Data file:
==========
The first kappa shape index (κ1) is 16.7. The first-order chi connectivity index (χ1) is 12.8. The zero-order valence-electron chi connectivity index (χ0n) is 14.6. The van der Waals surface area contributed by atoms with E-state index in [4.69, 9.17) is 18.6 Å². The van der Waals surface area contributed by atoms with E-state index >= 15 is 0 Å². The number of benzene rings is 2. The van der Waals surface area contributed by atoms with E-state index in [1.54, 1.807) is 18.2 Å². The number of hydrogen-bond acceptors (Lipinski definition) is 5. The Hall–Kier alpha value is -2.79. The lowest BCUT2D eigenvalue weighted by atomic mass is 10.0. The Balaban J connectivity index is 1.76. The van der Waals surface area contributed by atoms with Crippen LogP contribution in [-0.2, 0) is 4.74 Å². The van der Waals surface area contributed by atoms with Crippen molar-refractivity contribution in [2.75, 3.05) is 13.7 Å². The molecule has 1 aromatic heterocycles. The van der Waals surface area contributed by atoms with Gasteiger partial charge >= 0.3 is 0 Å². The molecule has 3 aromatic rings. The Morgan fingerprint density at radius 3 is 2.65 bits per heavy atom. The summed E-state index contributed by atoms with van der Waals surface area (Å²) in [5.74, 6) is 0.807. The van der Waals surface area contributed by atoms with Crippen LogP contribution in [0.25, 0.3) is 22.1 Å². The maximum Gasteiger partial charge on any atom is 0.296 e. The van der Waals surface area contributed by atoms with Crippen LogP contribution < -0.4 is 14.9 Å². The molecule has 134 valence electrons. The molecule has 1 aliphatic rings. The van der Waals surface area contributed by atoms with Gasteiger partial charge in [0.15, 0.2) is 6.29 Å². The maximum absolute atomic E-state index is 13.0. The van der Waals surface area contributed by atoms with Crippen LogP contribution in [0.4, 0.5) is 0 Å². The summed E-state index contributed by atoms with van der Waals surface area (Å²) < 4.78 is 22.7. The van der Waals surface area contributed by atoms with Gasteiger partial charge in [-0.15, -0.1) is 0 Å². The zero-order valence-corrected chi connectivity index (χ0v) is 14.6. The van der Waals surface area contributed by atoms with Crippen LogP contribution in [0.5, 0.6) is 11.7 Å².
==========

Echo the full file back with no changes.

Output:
The first kappa shape index (κ1) is 16.7. The first-order chi connectivity index (χ1) is 12.8. The zero-order valence-electron chi connectivity index (χ0n) is 14.6. The van der Waals surface area contributed by atoms with E-state index in [4.69, 9.17) is 18.6 Å². The van der Waals surface area contributed by atoms with E-state index >= 15 is 0 Å². The number of benzene rings is 2. The van der Waals surface area contributed by atoms with E-state index in [1.54, 1.807) is 18.2 Å². The number of hydrogen-bond acceptors (Lipinski definition) is 5. The Hall–Kier alpha value is -2.79. The lowest BCUT2D eigenvalue weighted by atomic mass is 10.0. The Balaban J connectivity index is 1.76. The van der Waals surface area contributed by atoms with Crippen LogP contribution in [-0.2, 0) is 4.74 Å². The van der Waals surface area contributed by atoms with Crippen molar-refractivity contribution in [2.75, 3.05) is 13.7 Å². The molecule has 1 aromatic heterocycles. The van der Waals surface area contributed by atoms with Gasteiger partial charge >= 0.3 is 0 Å². The molecule has 3 aromatic rings. The Morgan fingerprint density at radius 3 is 2.65 bits per heavy atom. The summed E-state index contributed by atoms with van der Waals surface area (Å²) in [5.74, 6) is 0.807. The van der Waals surface area contributed by atoms with Crippen LogP contribution in [0.25, 0.3) is 22.1 Å². The maximum Gasteiger partial charge on any atom is 0.296 e. The van der Waals surface area contributed by atoms with Crippen LogP contribution < -0.4 is 14.9 Å². The molecule has 134 valence electrons. The molecule has 1 aliphatic rings. The van der Waals surface area contributed by atoms with Gasteiger partial charge in [0.15, 0.2) is 6.29 Å². The maximum absolute atomic E-state index is 13.0. The van der Waals surface area contributed by atoms with Crippen LogP contribution in [0.4, 0.5) is 0 Å². The summed E-state index contributed by atoms with van der Waals surface area (Å²) < 4.78 is 22.7. The van der Waals surface area contributed by atoms with Gasteiger partial charge in [-0.15, -0.1) is 0 Å². The zero-order valence-corrected chi connectivity index (χ0v) is 14.6. The van der Waals surface area contributed by atoms with Crippen LogP contribution in [0.5, 0.6) is 11.7 Å².